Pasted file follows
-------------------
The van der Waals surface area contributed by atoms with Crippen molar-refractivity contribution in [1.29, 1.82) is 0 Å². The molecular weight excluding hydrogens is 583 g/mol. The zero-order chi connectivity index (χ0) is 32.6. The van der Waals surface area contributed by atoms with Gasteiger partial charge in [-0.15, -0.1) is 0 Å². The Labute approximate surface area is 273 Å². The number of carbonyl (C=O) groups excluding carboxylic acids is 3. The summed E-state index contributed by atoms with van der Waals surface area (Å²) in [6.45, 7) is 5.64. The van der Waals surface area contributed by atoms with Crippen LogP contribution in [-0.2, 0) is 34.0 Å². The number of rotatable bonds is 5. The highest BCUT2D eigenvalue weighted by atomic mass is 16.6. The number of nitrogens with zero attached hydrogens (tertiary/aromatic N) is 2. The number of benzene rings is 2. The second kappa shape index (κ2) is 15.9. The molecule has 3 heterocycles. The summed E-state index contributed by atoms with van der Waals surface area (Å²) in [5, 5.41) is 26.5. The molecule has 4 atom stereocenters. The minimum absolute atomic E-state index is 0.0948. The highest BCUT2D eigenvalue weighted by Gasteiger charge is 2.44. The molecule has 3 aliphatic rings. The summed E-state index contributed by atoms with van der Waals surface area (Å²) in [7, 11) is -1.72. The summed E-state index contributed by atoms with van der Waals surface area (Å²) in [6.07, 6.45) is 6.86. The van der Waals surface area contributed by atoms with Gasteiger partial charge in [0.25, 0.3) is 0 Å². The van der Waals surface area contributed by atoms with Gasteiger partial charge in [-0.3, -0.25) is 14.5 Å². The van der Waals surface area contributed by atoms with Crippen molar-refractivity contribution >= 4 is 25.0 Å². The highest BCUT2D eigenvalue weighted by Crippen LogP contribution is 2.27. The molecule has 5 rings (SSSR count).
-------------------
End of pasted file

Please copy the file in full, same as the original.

The van der Waals surface area contributed by atoms with Crippen molar-refractivity contribution in [1.29, 1.82) is 0 Å². The molecular weight excluding hydrogens is 583 g/mol. The zero-order chi connectivity index (χ0) is 32.6. The van der Waals surface area contributed by atoms with Gasteiger partial charge in [-0.15, -0.1) is 0 Å². The Labute approximate surface area is 273 Å². The number of carbonyl (C=O) groups excluding carboxylic acids is 3. The summed E-state index contributed by atoms with van der Waals surface area (Å²) in [6.45, 7) is 5.64. The van der Waals surface area contributed by atoms with Crippen LogP contribution in [-0.2, 0) is 34.0 Å². The number of rotatable bonds is 5. The highest BCUT2D eigenvalue weighted by atomic mass is 16.6. The number of nitrogens with zero attached hydrogens (tertiary/aromatic N) is 2. The number of benzene rings is 2. The second kappa shape index (κ2) is 15.9. The molecule has 3 heterocycles. The summed E-state index contributed by atoms with van der Waals surface area (Å²) in [5, 5.41) is 26.5. The molecule has 4 atom stereocenters. The minimum absolute atomic E-state index is 0.0948. The highest BCUT2D eigenvalue weighted by Gasteiger charge is 2.44. The molecule has 3 aliphatic rings. The summed E-state index contributed by atoms with van der Waals surface area (Å²) in [7, 11) is -1.72. The summed E-state index contributed by atoms with van der Waals surface area (Å²) in [6.07, 6.45) is 6.86. The van der Waals surface area contributed by atoms with Gasteiger partial charge in [0.25, 0.3) is 0 Å². The van der Waals surface area contributed by atoms with Gasteiger partial charge in [-0.3, -0.25) is 14.5 Å². The van der Waals surface area contributed by atoms with Crippen molar-refractivity contribution >= 4 is 25.0 Å². The highest BCUT2D eigenvalue weighted by Crippen LogP contribution is 2.27. The molecule has 5 rings (SSSR count).